Flash Cadillac formed in the late '60s as an antidote to the serious, progressive, psychedelic hippie rock of the time, says Brown. The guys, who were students at CU, greased their hair back, put on shades and started playing '50s rock and roll, and word spread quickly. Their shows were the biggest thing in Boulder in 1969 — but part of the reason was that people were prone to getting naked at them. The band's original drummer hatched a bunch of group-participation bits like the Skin to Win contest, where the band would give away strange prizes. "After a week or two of that," Brown recalls, "everyone knew it was skin to win, and everyone just got naked in the beginning. They're playing in front of a room of naked people."
Aside from being one of the state's great party bands, Flash Cadillac also held the distinction of being the first band without a record deal to appear on Dick Clark's American Bandstand. But the notoriety didn't end there: The group also played the sock-hop band Herbie & the Heartbreakers in the George Lucas film American Graffiti and had three songs on the soundtrack, as well as an appearance in Francis Ford Coppola's Apocalypse Now. And the Happy Days episode "Fish and the Fins," Brown reveals, was written especially for Flash Cadillac.
Sugarloaf, originally named Chocolate Hair, formed at a time when supergroups like Crosby, Stills and Nash were coming together from other groups. Brown says Sugarloaf was kind of the cream of all the Colorado bands in 1969 and included members from the Moonrakers and the Soul Survivors. The band recorded a seven-song demo and got signed to Liberty Records, which wanted to use the demo as its debut. The group insisted on doing one more song, which was "Green Eyed Lady," named after keyboardist Jerry Corbetta's girlfriend; that song wound up going to number three on the Billboard Hot 100 in 1970.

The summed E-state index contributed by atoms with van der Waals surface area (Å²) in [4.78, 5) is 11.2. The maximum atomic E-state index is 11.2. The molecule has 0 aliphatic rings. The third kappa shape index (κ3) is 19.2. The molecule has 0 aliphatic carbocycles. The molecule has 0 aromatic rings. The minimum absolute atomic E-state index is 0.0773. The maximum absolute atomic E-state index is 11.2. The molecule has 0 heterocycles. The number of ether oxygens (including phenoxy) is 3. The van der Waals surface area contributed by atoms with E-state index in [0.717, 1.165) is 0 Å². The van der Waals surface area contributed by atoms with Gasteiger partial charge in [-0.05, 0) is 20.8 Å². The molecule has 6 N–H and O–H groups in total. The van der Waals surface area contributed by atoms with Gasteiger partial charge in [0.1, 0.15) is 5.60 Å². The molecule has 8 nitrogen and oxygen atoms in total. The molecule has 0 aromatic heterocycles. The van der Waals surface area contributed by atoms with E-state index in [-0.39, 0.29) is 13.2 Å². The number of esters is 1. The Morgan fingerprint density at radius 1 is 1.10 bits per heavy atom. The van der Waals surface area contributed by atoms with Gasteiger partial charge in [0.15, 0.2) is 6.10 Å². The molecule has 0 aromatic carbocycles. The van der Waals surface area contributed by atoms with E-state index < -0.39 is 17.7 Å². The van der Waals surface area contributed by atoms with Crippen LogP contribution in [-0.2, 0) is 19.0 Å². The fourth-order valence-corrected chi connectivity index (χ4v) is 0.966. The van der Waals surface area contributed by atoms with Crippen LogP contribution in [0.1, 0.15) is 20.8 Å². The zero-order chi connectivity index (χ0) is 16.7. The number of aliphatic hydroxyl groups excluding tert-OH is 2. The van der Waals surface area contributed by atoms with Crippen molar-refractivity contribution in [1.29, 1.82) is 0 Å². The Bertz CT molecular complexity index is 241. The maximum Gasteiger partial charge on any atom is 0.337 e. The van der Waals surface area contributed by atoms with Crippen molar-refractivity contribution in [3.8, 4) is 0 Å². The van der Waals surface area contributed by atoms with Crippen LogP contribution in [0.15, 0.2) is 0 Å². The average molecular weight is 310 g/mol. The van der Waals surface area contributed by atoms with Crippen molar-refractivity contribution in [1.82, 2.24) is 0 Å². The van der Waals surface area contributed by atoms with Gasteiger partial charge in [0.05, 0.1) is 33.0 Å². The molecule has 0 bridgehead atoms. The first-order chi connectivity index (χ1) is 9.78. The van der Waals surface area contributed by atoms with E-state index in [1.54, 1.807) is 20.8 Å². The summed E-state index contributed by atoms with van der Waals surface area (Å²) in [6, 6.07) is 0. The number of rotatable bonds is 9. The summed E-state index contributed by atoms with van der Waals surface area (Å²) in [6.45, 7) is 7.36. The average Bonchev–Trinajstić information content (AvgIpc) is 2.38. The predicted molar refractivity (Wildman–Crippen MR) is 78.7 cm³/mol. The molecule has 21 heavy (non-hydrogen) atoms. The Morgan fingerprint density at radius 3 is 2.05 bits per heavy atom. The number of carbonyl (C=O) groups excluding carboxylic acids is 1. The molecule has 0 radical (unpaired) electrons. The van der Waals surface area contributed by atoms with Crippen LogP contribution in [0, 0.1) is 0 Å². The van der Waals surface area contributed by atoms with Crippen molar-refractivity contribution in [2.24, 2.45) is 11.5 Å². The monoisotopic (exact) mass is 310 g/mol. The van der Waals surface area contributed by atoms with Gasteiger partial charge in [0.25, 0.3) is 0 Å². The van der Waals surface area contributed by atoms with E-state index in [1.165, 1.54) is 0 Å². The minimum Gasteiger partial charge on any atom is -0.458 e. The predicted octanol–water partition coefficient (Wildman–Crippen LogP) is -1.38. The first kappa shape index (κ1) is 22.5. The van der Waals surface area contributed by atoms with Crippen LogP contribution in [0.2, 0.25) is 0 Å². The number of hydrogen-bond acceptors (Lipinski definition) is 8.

Although "Green Eyed Lady" continues to endure, Sugarloaf's "Don't Call Us We'll Call You" resulted from Corbetta's trying to regain a recording deal but getting shut down. There's the sound of a touchtone phone in the song dialing a couple of numbers — CBS Records and the general White House line. According to Brown, kids would record the touchtone, play it back over the phone and get connected to either place. Ironically, the song became a top-ten hit for the band.
The final inductee this time around is KIMN, a Top 40 AM radio giant back in the '60s. What made the station special was that it played local acts like the Astronauts and the Moonrakers alongside the Beatles and Rolling Stones. "You could go down the street and not stop listening to it," Brown recalls, "because it was coming out of every car radio and every shop, every transistor radio that kids were carrying around with them. I mean, it was just ubiquitous."
If only the same sort of inescapability applied to the thieves who made off with some of the Hall's exhibits a few weeks ago. While some of the displays were being constructed for this week's ceremony, burglars broke into the Adams County warehouse where the exhibits were being put together and made off with some of the artifacts, including a signature Fender Stratocaster belonging to Flash Cadillac's Sam McFadin, a gold record belonging to Warren Knight that the band earned for the American Graffiti soundtrack, and a leather jacket and shark mask that belonged to Linn "Spike" Phillips III, also of Flash Cadillac.
None of the items have been returned, but the Adams County Sheriff's Department apparently has some good leads. "It was a dagger in my heart that items that people had entrusted to us are no longer in our possession," Brown says. "It was so random. The guy who stole them doesn't even know what he has."
Looking toward the Hall's future, Brown says they hope to have another induction event in the first quarter of next year for Dan Fogelberg, Joe Walsh & Barnstorm and Caribou Ranch. Brown and Morris will fly to Maine to go to the home of Dan Fogelberg's widow to look through the singer's possessions. Brown hopes that within the next few years, the Hall can do a modern-roots induction event with Hot Rize, Yonder Mountain String Band, Leftover Salmon and String Cheese Incident, as well as a jazz-themed induction with Glenn Miller, Paul Whiteman and Max Morath, and a folk induction group headed up by Judy Collins.
"We're just trying to build it in what I call baby steps," Brown concludes. "If we had a corporate sponsor to build a hall of fame proper, in its entirety, that would be one thing. In lieu of that, we are just doing induction events, and the takeaway is that we have beautiful exhibits honoring these people, and hopefully after we have a couple of years' worth of these things, we'll have enough collectively that's it's really something impressive."